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4 Pathways to Find Greater Happiness

What do you do to create happiness in your life? Do you spend time doing things you enjoy? Maybe you spend time with friends and family or find relaxation from leisure activities?

If any of these activities are a part of your life, you are on a pathway to happiness. Positive psychology has reveals that psychological well-being and life-satisfaction is related to engaging in life activities that boost positive emotions and discovering and utilizing our character strengths and virtues.

There are four broad pathways that can help us enhance our positive emotions and experience more moments of happiness.

The pathway of joy and pleasure

When was the last time you were delighted and had a sense of positive well-being? One pathway that can lead to greater happiness is approaching life with a joyful attitude, and experiencing moments of gratification and pleasure.

What activities do you enjoy that you could engage in?  Being grateful for the positive things we have and being open to experiencing joy, amusement, and inspiration can all help us find pleasure in the moment.

The pathway of love and relationships

Our relationships may be one of the most important factors in experience happiness and life-satisfaction. Having love and attachment with others is what makes us feel alive and experience emotions like joy, affection, and love.

Though relationships can cause heartache, they can also provide us a sense of meaning and purpose and can prompt us to grow and expand as a person. Having loving relationships is another pathway to happiness.

The pathway of peace and tranquility

What do you do to eliminate stress, anxiety, and worry? When we aren’t always worrying and distressed about our life circumstances we can find moments of peace, stay relaxed, and free ourselves from unnecessary fear. Having balance and a healthy mind, body, and soul help us to manage stress and feel better about ourselves.

Living life in the present moment and being calm, focused, and undisturbed by external circumstances comes from wisdom and spiritual development. What can help you start developing peace of mind today?

The pathway of hope and resilience

Think of a time where you had to push past your limits and overcome the odds? We are all more capable than we give ourselves credit for. We have built up a resilience and hardiness that will allow us to weather life’s storms.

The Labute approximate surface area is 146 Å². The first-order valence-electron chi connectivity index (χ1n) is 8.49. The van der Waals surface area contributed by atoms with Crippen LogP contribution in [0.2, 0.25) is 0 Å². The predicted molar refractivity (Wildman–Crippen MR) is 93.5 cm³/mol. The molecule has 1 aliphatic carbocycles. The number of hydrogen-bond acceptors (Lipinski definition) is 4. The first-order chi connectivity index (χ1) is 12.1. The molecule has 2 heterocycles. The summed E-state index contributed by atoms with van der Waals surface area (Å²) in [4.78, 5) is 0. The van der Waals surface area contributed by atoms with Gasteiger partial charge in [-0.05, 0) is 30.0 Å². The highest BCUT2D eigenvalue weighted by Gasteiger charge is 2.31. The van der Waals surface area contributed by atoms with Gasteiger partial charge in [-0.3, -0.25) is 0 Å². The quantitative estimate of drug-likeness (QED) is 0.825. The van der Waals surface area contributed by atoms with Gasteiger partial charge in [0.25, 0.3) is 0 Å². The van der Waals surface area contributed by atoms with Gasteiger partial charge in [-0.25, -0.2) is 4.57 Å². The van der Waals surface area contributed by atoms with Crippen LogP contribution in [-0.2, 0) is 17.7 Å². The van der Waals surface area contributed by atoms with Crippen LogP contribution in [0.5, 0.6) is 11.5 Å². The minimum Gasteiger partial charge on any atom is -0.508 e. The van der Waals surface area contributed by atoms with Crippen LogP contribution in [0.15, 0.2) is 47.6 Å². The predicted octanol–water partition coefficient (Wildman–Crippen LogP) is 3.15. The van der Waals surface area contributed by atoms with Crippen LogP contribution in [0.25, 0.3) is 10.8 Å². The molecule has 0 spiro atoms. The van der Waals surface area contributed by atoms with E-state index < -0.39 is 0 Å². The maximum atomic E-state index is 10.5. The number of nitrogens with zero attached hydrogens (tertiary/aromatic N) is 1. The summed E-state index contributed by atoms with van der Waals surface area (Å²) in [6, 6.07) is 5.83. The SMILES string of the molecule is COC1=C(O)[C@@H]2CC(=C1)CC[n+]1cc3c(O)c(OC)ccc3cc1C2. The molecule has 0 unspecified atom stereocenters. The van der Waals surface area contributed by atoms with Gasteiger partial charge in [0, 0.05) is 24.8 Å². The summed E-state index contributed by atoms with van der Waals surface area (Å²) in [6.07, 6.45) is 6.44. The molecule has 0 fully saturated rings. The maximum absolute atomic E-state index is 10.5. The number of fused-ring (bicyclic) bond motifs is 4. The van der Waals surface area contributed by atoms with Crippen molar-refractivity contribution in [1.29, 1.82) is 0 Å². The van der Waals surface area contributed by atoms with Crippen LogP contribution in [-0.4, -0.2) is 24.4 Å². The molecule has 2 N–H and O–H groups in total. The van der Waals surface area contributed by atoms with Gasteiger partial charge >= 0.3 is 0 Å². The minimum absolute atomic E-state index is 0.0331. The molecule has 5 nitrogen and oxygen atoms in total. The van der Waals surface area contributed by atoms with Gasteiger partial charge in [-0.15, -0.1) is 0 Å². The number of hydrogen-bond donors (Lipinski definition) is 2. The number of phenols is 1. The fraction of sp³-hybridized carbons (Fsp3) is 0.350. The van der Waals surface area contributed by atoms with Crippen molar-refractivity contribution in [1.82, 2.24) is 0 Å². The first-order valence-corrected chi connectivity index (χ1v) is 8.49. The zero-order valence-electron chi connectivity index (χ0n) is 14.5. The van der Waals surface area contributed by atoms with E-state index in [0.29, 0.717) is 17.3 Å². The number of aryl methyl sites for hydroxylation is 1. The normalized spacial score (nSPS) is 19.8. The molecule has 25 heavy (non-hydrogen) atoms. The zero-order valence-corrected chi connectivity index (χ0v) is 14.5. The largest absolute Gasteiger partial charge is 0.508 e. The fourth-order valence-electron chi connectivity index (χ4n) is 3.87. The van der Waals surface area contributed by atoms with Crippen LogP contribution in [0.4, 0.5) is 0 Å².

There are going to be tough moments in life, and being able to surmount the obstacles and persevere will be a major part of living a happy life. Hope is what pushes us forward and keeps us persistent and motivated. When things get difficult and don’t go as planned how do you keep hope for the future?

We are all capable of finding more happiness by discovering a bigger purpose for our lives, using our strengths, and savoring positive experiences from relationships, hobbies, and interests. When things get tough remember that the future will be brighter and that you have the strength to persevere.

Examine how these pathways can help you to be happier and begin to incorporate them in your life.

Photo credit: Jing Qu

4 Pathways to Find Greater Happiness


Joe Wilner

Joe Wilner is a life coach, licensed clinical psychotherapist (LCP), and drummer from the band Yes You Are. He is also creator of You Have a Calling, a blog and online community helping people discover and pursue their life’s work and mission. Through deep and personalized coaching, he helps ambitious, creative, and spiritually minded individuals make a greater impact, grow as leaders, and design a soulful life they are inspired by.


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APA Reference
Wilner, J. (2011). 4 Pathways to Find Greater Happiness. Psych Central. Retrieved on January 20, 2020, from https://blogs.psychcentral.com/positive-psychology/2011/05/4-pathways-to-finding-greater-happiness/

 

Last updated: 29 May 2011
Statement of review: Psych Central does not review the content that appears in our blog network (blogs.psychcentral.com) prior to publication. All opinions expressed herein are exclusively those of the author alone, and do not reflect the views of the editorial staff or management of Psych Central. Published on PsychCentral.com. All rights reserved.